California weed growers seek wine-like brand, price protections
Large cannabis growers could soon see increased competition from smaller farmers because of state legislation that seeks to draw lines on the map linking grows to specific locations, or 'appellations.'
That is because of a law, Senate Bill 185, championed by North Bay state Sen. Mike McGuire, D-Healdsburg, and signed by Gov. Gavin Newsom this month that establishes appellation protections for cannabis for the first time, according to McGuire's office.
An appellation is a legally defined and protected geographical indication that identifies where something is made.
In a statement McGuire's office said the goal of the law is to expand protections for cannabis growers that stop other growers from using similar names or claiming to be from a region they are not.
'This law will prevent cannabis manufacturers from claiming, for example, their product is grown in the emerald triangle, when in fact it was grown in Sacramento. The law takes into account the critical ingredients to a successful appellation designation such as geographic location, soil types, farming techniques and microclimates,' McGuire said in a news release. 'Customers have come to expect truth in labeling in wine and this critical bill ensures manufacturers market products that meet similar appellation requirements with Cannabis.'
Providing appellation protections similar to those in place for wine growing regions could serve to protect smaller farmers whose 'craft' cannabis has been undercut by the rapid production rates of larger, indoor facilities, according to Josh Drayton, the communications and outreach director for the California Cannabis Industry Association, an industry group which supported the legislation.
Drayton said some indoor operations can produce up to six harvests per year, which "puts small craft farmers at a disadvantage' because they do not produce as much. The legislation 'seeks to give relief to small farmers by clarifying growing standards,' adding, 'As we're building the foundation for regulation of cannabis our members thought it was important to do what they could to support small craft farmers.'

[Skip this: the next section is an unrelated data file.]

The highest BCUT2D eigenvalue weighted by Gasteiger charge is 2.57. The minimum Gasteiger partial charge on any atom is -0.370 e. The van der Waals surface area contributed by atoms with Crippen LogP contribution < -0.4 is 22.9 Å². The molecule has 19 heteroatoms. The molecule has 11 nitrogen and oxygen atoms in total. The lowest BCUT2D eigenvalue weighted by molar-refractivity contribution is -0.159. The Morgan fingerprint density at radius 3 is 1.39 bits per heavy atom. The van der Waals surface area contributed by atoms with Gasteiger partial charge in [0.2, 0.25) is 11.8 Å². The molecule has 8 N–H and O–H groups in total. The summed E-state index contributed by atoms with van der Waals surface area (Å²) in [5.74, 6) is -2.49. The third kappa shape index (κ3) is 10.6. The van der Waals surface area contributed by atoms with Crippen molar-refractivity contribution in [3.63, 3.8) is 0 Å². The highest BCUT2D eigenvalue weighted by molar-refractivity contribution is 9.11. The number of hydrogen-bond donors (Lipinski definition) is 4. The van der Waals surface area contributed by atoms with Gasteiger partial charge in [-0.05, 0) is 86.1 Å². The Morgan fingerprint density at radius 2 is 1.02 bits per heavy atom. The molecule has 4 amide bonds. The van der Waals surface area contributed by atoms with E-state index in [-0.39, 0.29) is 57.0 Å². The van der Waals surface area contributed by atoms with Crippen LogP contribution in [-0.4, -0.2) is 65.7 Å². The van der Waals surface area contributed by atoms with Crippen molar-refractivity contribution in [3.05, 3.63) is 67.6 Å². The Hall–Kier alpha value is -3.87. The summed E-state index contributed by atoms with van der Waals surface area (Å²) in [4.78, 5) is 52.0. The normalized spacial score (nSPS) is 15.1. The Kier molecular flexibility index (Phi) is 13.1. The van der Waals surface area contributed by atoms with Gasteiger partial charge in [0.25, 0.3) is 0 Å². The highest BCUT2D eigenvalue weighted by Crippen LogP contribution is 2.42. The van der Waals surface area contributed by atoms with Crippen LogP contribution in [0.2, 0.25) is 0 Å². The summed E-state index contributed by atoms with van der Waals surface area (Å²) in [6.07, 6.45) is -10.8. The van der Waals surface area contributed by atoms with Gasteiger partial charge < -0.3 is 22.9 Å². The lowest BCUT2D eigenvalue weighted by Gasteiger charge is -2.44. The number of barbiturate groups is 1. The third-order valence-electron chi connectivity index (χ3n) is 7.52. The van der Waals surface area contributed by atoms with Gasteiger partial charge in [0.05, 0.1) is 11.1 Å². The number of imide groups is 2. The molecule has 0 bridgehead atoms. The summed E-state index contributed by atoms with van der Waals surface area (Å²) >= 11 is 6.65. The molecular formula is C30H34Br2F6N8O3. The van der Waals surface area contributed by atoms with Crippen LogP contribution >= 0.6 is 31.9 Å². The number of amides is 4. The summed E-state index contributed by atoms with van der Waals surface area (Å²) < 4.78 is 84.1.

Drayton said, 'As consumers become more educated on cannabis use and cultivation, they're going to start to recognize the difference between craft-grown cannabis versus mass produced … which gives cultivators the opportunity to grow more craft strains.'
He estimated that over a decade ago a pound of 'sun grown' cannabis could sell for around $4,000 per pound but mass production had undercut those margins.
'This year we're hearing some folks only getting $500 per pound,' he added. 'This is really an effort to help those small farmers in rural areas to make sure they're competitive and make sure we have a diversified market here in California.'
He admitted however that the details for the program that will be implemented are still under debate.
That debate could echo those that have raged in wine county over which wineries can lay a claim to which region and larger producers could lobby to be included in the appellation of a well known cannabis growing region like Mendocino or Humboldt counties.
Drayton said the legislation is more of a roadmap for creating the appellations through the California Department of Food and Agriculture, one of several state agencies that regulates cannabis since it became legal for adult recreational use last year.
'It's all theoretical at this point,' he said, noting the law, 'Gives the authority to create an appellation program and iron out the details of what it will look like.'
Drayton said the CDFA is hosting a working group to put lines on the map establishing cannabis appellations but said it has not published any information yet and is aiming to complete the project by 2022.
The state food and agriculture department did not respond to an emailed request for comment.
Legal expert Richard Mendelson is a sought-after expert when it comes to wine appellations and talked with the Business Journal in 2016 about the possible extension of that to cannabis.
'Appellations can be really powerful because they can be a means to protect everything from the intellectual property, to the labor force, to the culture and history," he said at the time. "They can be very rich vehicles for promotion, protection, and rural development.'
Staff Writer Chase DiFeliciantonio covers technology, banking, law, accounting, and the cannabis industry. Reach him at firstname.lastname@example.org or 707-521-4257.